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May 14, 2004
George Galloway, Teenager

The London Independent -- a very left-wing newspaper in the fine British broadsheet traditions of partisanship -- reviews the new book published by disgraced Labour MP George Galloway, whose support of Saddam was apparently buttressed by numerous payoffs from the Iraqi regime. You might expect that the Independent would receive Galloway's new book with some sympathy. You would be wrong. Reviewer Johann Hari savages Galloway with a zeal one would have expected from the Telegraph or a Rupert Murdoch publication like the Sun, calling Galloway a "Saddamist" and his book an "incoherent rant" (via Memeorandum):

Unlike the vast majority of those who opposed the recent war, he has crossed over into blatant, full-throated apologism for dictatorship. Initially, he tries to keep up the pretence that he consistently opposed Saddam. He claims that when he saluted Saddam with the words, "Sir, I salute your courage, your strength and your indefatigability", he was in fact addressing "the 23 million Iraqis, not their President." If you wanted to salute the Iraqi people, Georgewhy do it in front of a man who had just murdered over 100,000 of them? ...

Take a look at Galloway's statement that, "In my experience none of the Ba'ath leaders have displayed any hostility to Jews." This beggars belief: the Baathists had publicly hanged Jews, and the Iraqi newspapers (all Ba'ath-sanctioned) were filled with insane ranting against global Jewry. In all his many visits to Saddam's Iraq, did he not pick up a single newspaper? ...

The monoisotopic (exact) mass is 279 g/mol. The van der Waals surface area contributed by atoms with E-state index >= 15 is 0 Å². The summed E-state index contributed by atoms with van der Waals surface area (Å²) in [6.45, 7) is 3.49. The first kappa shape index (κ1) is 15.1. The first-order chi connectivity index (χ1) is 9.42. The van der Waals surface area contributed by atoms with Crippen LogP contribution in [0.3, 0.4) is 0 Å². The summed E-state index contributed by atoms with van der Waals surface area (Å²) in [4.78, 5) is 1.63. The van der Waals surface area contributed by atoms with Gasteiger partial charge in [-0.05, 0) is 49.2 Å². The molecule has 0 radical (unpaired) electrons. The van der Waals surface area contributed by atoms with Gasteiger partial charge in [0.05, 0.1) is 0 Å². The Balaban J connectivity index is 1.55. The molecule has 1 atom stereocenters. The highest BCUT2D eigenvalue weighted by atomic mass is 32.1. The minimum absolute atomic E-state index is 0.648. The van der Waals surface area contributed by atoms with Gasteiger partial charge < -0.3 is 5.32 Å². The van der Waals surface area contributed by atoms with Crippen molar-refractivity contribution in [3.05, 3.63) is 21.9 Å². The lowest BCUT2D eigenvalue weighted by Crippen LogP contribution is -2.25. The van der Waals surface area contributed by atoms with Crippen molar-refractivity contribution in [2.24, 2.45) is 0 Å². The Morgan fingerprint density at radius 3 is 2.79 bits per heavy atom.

Every single criticism of Saddam is quickly relativized in this way. When Galloway is shown the vast scale of Saddam's palaces, he replies, "Our own head of state has a fair bit of real estate herself". Yes, but British people are not - to use Galloway's words - "dying like flies" on the streets outside. The most bizarre example of Galloway's moral relativism is when he says, "Saddam was a ruthless and cruel man who thought little of signing the death warrants of even close comrades. In this regard he was little different to the leaders of most regimes: we just don't know it in our own countries yet." As if Tony Blair is about to start gassing the SWP and the Tories. As if George Bush is going to start building mass graves in California.

Galloway embodies the relativism that runs through the left -- that the West is nothing special, and that all forms of society and government are equal. What sets him apart is the extent of his rationalization and, quite frankly, the depth of his shallowness. He claims that capitalism has been far more genocidal than Hitler, for instance, and believes that suppression of all markets will bring on a global Utopia, which Hari relates to worldwide Castroism. As for his transgressions with payoffs, they're hardly mentioned, except in the manner that parents of teenagers will recognize: everyone's doing it!

I'll let Hari have the last word, but be sure to read the whole article. You can skip the book, and if you're still tempted, read Hari's conclusion:

Reading this tiny book (more a pamphlet really) in one short sitting made me feel as though I was trapped in a lift with a crack-smoking Stalin. Galloway approvingly cites a description of him from the Guardian as a "left-wing Lawrence of Arabia." It's more astute than he realises. Lawrence stood with Arab tyrants too, arguing that Arabs were too stupid and culturally backward to govern themselves, and were temperamentally suited to "strong men". So does Galloway. No George, you're not the only one. If only ...
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Posted by Ed Morrissey at May 14, 2004 6:49 AM

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